According to Abel's Theorem, then the Wronskian                         $W(y_1,y_2)(t) = Ce^{-\int \tan(t)dt}$
$=Ce^{\int \frac{1}{\cos(t)}d\cos(t)}$
$= Ce^{\ln(\cos(t))}$
$= C\cos(t)$

Therefore, the solution is $W(y_1,y_2)(t) = C\cos(t)$.

5
##### MAT244--Lectures & Home Assignments / Re: non-homogenous equation
« on: October 10, 2018, 10:45:38 AM »
If the equation is a non-homogeneous and the right-hand side is a constant, I think you can assume that the particular solution $y(t) = at + b$ and try to solve the equation.

6
##### Thanksgiving Bonus / Re: Thanksgiving bonus 5
« on: October 07, 2018, 06:35:43 PM »
Find general and singular solutions to:
$2y-4xy'-\ln(y')=0$

1. We transform the equation into the form:
$y=x\cdot 2y'+\frac{1}{2}\ln(y')$

We plug $p=y'$ and differentiate the equation, we get:

$pdx = 2pdx+2x\cdot dp+\frac{1}{2}\frac{1}{p}\cdot dp$

Then:
$p\frac{dx}{dp}=2p\frac{dx}{dp}+2x+\frac{1}{2p}$

$-px'-2x=\frac{1}{2p}$

$x'+\frac{2}{p}x=-\frac{1}{2p^2}$

Then $p(p) = \frac{2}{p}$, $u(p)=e^{2\int \frac{1}{p}dp} = e^{2lnp}=p^2$,
Multiply both sides with integrating factor $u(p) = p^2$ and we get:

$p^2x'+2px=-\frac{1}{2}$

$(p^2x)'=-\frac{1}{2}$

$p^2x=-\int \frac{1}{2}dp$

$p^2x=-\frac{1}{2}p+C$

$x=-\frac{1}{2p}+\frac{C}{p^2}$

Then the solution in the parametric form is: $\begin{cases}x=-\frac{1}{2p} + \frac{C}{p^2}\\ y=x\cdot 2p + \frac{1}{2}\ln p\end{cases}$

2. To find the singular solution, we solve the equation $\varphi(p) -p=0 \implies 2p-p=0 \implies p=0$

It follows from this that $y=C$, we can make direct substitution to make sure that the constant $C$ is equal to 0.

Therefore, the differential equation has the singular solution $y=0$.

7
##### Thanksgiving Bonus / Re: Thanksgiving bonus 5
« on: October 07, 2018, 02:37:38 PM »
Find general and singular solutions to:
$2y-4xy'-\ln(y')=0$

1. We transform the equation into the form:
$y=x\cdot 2y'+\frac{1}{2}\ln(y')$

We plug $p=y'$ and differentiate the equation, we get:

$pdx = 2pdx+2x\cdot dp+\frac{1}{2}\frac{1}{p}\cdot dp$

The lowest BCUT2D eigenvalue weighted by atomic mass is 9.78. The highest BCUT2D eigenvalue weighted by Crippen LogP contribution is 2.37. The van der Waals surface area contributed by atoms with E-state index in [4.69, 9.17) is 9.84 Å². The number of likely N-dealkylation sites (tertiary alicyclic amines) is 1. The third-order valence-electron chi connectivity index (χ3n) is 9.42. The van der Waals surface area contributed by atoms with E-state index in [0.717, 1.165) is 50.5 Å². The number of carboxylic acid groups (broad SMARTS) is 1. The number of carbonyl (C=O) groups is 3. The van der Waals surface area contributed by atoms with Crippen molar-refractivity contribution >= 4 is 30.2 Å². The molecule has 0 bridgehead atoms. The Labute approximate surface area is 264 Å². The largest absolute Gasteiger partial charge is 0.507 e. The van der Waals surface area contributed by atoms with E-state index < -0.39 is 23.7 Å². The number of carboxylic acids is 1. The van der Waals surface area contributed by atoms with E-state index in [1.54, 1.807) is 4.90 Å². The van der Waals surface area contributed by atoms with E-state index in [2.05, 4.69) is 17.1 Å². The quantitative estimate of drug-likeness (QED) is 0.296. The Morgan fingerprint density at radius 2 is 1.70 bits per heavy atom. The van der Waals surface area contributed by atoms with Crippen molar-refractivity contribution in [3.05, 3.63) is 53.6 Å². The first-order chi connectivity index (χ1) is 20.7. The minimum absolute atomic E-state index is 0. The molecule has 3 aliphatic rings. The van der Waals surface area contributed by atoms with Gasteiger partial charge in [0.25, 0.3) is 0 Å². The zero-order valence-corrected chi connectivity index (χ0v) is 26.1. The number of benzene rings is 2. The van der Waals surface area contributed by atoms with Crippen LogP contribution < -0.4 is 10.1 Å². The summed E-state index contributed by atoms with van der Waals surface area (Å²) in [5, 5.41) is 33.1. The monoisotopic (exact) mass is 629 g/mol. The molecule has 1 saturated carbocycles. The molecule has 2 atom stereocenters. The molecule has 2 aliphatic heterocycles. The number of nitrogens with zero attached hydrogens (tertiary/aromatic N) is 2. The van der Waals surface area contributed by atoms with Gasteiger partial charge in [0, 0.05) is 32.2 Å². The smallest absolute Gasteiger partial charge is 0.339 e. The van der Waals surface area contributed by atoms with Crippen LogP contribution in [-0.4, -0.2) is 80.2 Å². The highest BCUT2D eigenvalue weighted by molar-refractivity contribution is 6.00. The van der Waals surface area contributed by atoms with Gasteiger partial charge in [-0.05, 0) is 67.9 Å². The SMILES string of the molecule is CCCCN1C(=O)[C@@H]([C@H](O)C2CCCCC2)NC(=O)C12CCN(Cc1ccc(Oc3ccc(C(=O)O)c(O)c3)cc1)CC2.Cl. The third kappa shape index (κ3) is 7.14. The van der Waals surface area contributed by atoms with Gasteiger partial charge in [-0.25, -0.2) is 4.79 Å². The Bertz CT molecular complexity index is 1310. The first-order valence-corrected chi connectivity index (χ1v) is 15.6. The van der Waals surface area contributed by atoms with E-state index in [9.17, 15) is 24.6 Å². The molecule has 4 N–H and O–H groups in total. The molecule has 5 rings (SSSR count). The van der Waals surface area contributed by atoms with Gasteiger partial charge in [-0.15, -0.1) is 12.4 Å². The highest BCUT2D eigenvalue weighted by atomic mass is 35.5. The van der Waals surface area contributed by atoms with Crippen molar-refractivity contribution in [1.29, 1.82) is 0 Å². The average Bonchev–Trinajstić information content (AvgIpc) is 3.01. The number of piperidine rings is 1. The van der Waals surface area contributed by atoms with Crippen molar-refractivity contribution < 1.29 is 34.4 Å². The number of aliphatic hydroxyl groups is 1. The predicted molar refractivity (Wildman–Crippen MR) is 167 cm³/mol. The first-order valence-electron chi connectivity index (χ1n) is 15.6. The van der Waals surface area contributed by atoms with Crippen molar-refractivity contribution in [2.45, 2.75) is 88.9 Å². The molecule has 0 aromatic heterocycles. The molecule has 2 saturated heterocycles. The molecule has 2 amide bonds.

Then:
$p\frac{dx}{dp}=2p\frac{dx}{dp}+2x+\frac{1}{2p}$

$-px'-2x=\frac{1}{2p}$

$x'+\frac{2}{p}x=-\frac{1}{2p^2}$

Then $p(p) = \frac{2}{p}$, $u(p)=e^{2\int \frac{1}{p}dp} = e^{2lnp}=p^2$,
Multiply both sides with integrating factor $u(p) = p^2$ and we get:

$p^2x'+2px=-\frac{1}{2}$

$(p^2x)'=-\frac{1}{2}$

$p^2x=-\int \frac{1}{2}dp$

$p^2x=-\frac{1}{2}p+C$

$x=-\frac{1}{2p}+\frac{C}{p^2}$

Then the solution in the parametric form is: $\begin{cases}x=-\frac{1}{2p} + \frac{C}{p^2}\\ y=x\cdot 2p + \frac{1}{2}\ln p\end{cases}$

2. I am confused about the singular solution to this question. Since $\varphi(c) = 2c$ and $\varphi(c) -c=0 \implies 2c-c=0\implies c=0$.

However, for $\psi(c)$, since the domain of $\ln x$ is $x>0$. Then $\ln c=\ln 0$ will have no definition. Therefore, how am I supposed to solve the singular solution to the equation $2y-4xy'-\ln(y')=0$?

8
##### Quiz-1 / Re: Q1: TUT 0201, TUT 5101 and TUT 5102
« on: September 29, 2018, 09:51:28 PM »
Question: $ty^{'}+2y=sin(t)$,   $t>0$

standard equation form: $y^{'}+\frac{2}{t}y=\frac{sin(t)}{t}$

$p(t) = \frac{2}{t}$,  $g(t) = \frac{sin(t)}{t}$

$u = e^{\int p(t)}dt = e^{2\int \frac{1}{t}dt} = t^2$, then we multiply both sides with $u$, and we get:

$t^2y^{'} + 2ty = tsin(t)$

$(t^2y)^{'}=tsin(t)$

$d(t^2y) = tsin(t)dt$

$t^2y = \int tsin(t) dt$

(integrating by parts, $u=t \implies du =dt$ and $dv=sin(t)$ and $v=-cos(t)$

$\int tsin(t)dt = uv - \int vdu$

$=-tcos(t)-\int (-cos(t))dt$

$=-tcos(t) +\int cos(t)dt$

$=-tcos(t) +sin(t) + C$)

Therefore, $t^2y=-tcos(t)+sin(t) + C$

$y=\frac{-tcos(t)+sin(t)+C}{t^2}$.

Since $t>0$, and when $t \rightarrow \infty, y \rightarrow 0$

9
##### Quiz-1 / Re: Q1: TUT 0801
« on: September 29, 2018, 09:35:40 PM »
Question: $y^{'} - y = 2te^{2t}$,   $y(0) = 1$

$p(t) = -1$,   $g(t) = 2te^{2t}$

$u(t) = e^{\int -1dt} = e^{-t}$

multiply both sides with $u$, then we get:

$e^{-t}y^{'}-e^{-t}y=2te^{t}$

$(e^{-t}y)^{'} = 2te^{t}$

$d(e^{-t}y)= 2te^{t}dt$

$e^{-t}y=\int 2te^{t}dt$

$e^{-t}y = 2e^{t}(t-1)+C$

$y = 2e^{2t}(t-1)+Ce^{t}$

Since $y(0) = 1 \implies 1= 2\times e^{0}(0-1)+Ce^{0}$, then we get $C =3$